4. Rather, turning to Job, "thou that tearest thyself in anger" (Job 5:2).

be forsaken?—become desolate. He alludes here to Job's words as to the "rock," crumbling away (Job 14:18, 19); but in a different application. He says bitterly "for thee." Wert thou not punished as thou art, and as thou art unwilling to bear, the eternal order of the universe would be disturbed and the earth become desolate through unavenged wickedness [Umbreit]. Bildad takes it for granted Job is a great sinner (Job 8:3-6; Isa 24:5, 6). "Shall that which stands fast as a rock be removed for your special accommodation?"

He teareth himself, i.e. Job, of whom he speaks in the third person for the second, as Job 12:4 16:7 Obadiah 1:3. Or, O thou that tearest thyself! Thou complainest of us for vexing thee with our speeches, when in truth thou art thy own greatest tormenter by thy own impatience and rage.

Shall the earth be forsaken, to wit, by God? Shall God give over the government of the earth, and men, and things in it, and suffer all things to fall out by chance, and promiscuously to good and bad men, without any regard to his truth, or wisdom, or justice? Shall God forbear to rule the world righteously, as he hath hitherto done, in favouring good men, and destroying the wicked?

For thee, i.e. for thy sake; or to prevent thy complaints and clamours.

Shall the rock be removed out of his place? shall the counsels of God, which are more firm and unmovable than rocks, and the whole course of his providence, be altered to comply with thy fancies or humours?

He teareth himself in his anger,.... Or "his soul" (l), meaning Job, and referring to what he had said in Job 16:9; Now, says Bildad, it is neither God nor man that tears you, it is you yourself; representing Job as a madman, rending his clothes, tearing his flesh, and even his very soul; for by his passion which he expressed, whether to God or his friends, it did himself the most hurt, he broke his peace, and spoiled his comfort, and ruined his health, and made himself the most unhappy of mankind, by giving vent to his passion, to his wrath and anger, which slays and a man, Job 5:2; here a charge of impatience is suggested, contrary to the character even of Job, James 5:11;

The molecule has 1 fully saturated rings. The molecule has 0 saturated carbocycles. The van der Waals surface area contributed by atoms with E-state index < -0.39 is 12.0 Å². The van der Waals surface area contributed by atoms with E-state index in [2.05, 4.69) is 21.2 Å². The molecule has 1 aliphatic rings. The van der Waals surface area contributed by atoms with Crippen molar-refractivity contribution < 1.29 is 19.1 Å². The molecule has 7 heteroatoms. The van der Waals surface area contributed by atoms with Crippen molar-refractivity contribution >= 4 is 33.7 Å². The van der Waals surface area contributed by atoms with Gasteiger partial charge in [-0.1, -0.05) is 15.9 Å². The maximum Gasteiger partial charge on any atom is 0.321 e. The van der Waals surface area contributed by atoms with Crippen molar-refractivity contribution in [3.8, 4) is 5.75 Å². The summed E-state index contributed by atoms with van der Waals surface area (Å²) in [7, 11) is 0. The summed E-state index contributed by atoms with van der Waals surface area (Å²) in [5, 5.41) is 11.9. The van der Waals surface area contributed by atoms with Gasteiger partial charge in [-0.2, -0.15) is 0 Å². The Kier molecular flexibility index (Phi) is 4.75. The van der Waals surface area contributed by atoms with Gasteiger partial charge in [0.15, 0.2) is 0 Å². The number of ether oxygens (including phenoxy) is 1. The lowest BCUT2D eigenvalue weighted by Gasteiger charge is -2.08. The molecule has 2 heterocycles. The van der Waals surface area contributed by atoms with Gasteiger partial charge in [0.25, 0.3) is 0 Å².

shall the earth be forsaken for thee? through fear of thee, because of thy rage and fury; dost thou think that the inhabitants of the earth will flee before thee, at thy storming, rage, and wrath? before God none can stand when he is angry: there is no abiding his indignation when his fury is poured out like fire, and persons of the greatest rank will flee to the rocks and mountains to hide them from his face and fury; but what dost thou think, or make thyself to be, to be as Deity, that the inhabitants of the earth should flee fore thee, and forsake it? or when thou diest, dost thou think that all the inhabitants of the earth will die with thee, and so it will be forsaken for thy sake? taking the hint from what Job had said, Job 17:16; or dost thou think thyself a man of so much importance and consequence in the earth that when thou diest there will not be a man left of any worth and notice, that all might as well die with thee? or will God drop the government of the world on thy account? will he no more employ his care and providence in concerning himself in the affairs of the world, but let all things go as they will, and so the earth, as to his providential regards to it, be forsaken for thy sake? will God neither do good to good men, nor punish bad men? which must be the case according to thy doctrine; but will God counteract this method of his providence, he has always taken in the earth, that thou mayest appear not to be an evil man, as might be concluded from thine afflictions, but a good man notwithstanding them?